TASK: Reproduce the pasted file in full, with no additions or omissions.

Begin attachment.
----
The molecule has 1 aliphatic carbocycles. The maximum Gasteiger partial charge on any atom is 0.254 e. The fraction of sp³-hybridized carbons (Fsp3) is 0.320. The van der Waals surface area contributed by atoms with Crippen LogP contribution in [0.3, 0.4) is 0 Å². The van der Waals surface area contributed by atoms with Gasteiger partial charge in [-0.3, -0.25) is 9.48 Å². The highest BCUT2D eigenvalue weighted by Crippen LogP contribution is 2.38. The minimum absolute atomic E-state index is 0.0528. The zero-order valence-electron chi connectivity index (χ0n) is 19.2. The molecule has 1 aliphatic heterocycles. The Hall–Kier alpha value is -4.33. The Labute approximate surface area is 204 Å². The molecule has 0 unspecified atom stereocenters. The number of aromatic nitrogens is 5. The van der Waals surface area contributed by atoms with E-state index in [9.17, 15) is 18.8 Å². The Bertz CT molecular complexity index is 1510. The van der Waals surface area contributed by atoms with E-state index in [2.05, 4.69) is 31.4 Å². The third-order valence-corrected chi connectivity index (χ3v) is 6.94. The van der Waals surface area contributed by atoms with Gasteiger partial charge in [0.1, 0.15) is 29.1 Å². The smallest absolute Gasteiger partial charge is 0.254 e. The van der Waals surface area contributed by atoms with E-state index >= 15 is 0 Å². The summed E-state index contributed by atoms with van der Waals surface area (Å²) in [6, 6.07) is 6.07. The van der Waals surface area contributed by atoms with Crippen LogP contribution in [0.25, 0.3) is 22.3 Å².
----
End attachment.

The molecule has 1 aliphatic carbocycles. The maximum Gasteiger partial charge on any atom is 0.254 e. The fraction of sp³-hybridized carbons (Fsp3) is 0.320. The van der Waals surface area contributed by atoms with Crippen LogP contribution in [0.3, 0.4) is 0 Å². The van der Waals surface area contributed by atoms with Gasteiger partial charge in [-0.3, -0.25) is 9.48 Å². The highest BCUT2D eigenvalue weighted by Crippen LogP contribution is 2.38. The minimum absolute atomic E-state index is 0.0528. The zero-order valence-electron chi connectivity index (χ0n) is 19.2. The molecule has 1 aliphatic heterocycles. The Hall–Kier alpha value is -4.33. The Labute approximate surface area is 204 Å². The molecule has 0 unspecified atom stereocenters. The number of aromatic nitrogens is 5. The van der Waals surface area contributed by atoms with E-state index in [9.17, 15) is 18.8 Å². The Bertz CT molecular complexity index is 1510. The van der Waals surface area contributed by atoms with E-state index in [2.05, 4.69) is 31.4 Å². The third-order valence-corrected chi connectivity index (χ3v) is 6.94. The van der Waals surface area contributed by atoms with Gasteiger partial charge in [0.1, 0.15) is 29.1 Å². The smallest absolute Gasteiger partial charge is 0.254 e. The van der Waals surface area contributed by atoms with E-state index >= 15 is 0 Å². The summed E-state index contributed by atoms with van der Waals surface area (Å²) in [6, 6.07) is 6.07. The van der Waals surface area contributed by atoms with Crippen LogP contribution in [0.25, 0.3) is 22.3 Å².